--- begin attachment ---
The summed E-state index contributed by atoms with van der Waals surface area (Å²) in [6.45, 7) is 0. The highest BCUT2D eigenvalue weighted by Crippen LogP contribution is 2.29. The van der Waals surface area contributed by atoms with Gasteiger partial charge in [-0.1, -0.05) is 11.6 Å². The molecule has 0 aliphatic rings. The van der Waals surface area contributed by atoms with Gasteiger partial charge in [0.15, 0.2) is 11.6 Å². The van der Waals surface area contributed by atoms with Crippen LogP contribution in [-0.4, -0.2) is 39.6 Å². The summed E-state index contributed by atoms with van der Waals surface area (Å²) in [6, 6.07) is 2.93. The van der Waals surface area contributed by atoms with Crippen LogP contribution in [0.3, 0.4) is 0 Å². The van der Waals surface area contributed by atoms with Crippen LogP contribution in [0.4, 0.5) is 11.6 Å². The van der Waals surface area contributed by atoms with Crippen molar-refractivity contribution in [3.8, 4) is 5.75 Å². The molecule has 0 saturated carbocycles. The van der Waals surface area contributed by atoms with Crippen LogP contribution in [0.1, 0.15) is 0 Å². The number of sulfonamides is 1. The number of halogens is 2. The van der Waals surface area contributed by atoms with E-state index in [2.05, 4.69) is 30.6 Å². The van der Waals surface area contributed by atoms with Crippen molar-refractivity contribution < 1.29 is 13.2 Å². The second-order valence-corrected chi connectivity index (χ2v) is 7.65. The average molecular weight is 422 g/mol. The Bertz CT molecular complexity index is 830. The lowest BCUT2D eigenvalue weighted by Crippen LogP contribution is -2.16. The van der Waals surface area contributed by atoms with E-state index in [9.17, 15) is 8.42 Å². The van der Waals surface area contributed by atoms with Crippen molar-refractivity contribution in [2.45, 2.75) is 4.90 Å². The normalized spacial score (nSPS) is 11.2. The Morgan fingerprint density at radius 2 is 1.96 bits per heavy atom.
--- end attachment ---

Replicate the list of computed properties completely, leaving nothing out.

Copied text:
The summed E-state index contributed by atoms with van der Waals surface area (Å²) in [6.45, 7) is 0. The highest BCUT2D eigenvalue weighted by Crippen LogP contribution is 2.29. The van der Waals surface area contributed by atoms with Gasteiger partial charge in [-0.1, -0.05) is 11.6 Å². The molecule has 0 aliphatic rings. The van der Waals surface area contributed by atoms with Gasteiger partial charge in [0.15, 0.2) is 11.6 Å². The van der Waals surface area contributed by atoms with Crippen LogP contribution in [-0.4, -0.2) is 39.6 Å². The summed E-state index contributed by atoms with van der Waals surface area (Å²) in [6, 6.07) is 2.93. The van der Waals surface area contributed by atoms with Crippen LogP contribution in [0.3, 0.4) is 0 Å². The van der Waals surface area contributed by atoms with Crippen LogP contribution in [0.4, 0.5) is 11.6 Å². The van der Waals surface area contributed by atoms with Crippen molar-refractivity contribution in [3.8, 4) is 5.75 Å². The molecule has 0 saturated carbocycles. The van der Waals surface area contributed by atoms with Crippen LogP contribution in [0.1, 0.15) is 0 Å². The number of sulfonamides is 1. The number of halogens is 2. The van der Waals surface area contributed by atoms with E-state index in [2.05, 4.69) is 30.6 Å². The van der Waals surface area contributed by atoms with Crippen molar-refractivity contribution < 1.29 is 13.2 Å². The second-order valence-corrected chi connectivity index (χ2v) is 7.65. The average molecular weight is 422 g/mol. The Bertz CT molecular complexity index is 830. The lowest BCUT2D eigenvalue weighted by Crippen LogP contribution is -2.16. The van der Waals surface area contributed by atoms with E-state index in [9.17, 15) is 8.42 Å². The van der Waals surface area contributed by atoms with Crippen molar-refractivity contribution in [2.45, 2.75) is 4.90 Å². The normalized spacial score (nSPS) is 11.2. The Morgan fingerprint density at radius 2 is 1.96 bits per heavy atom.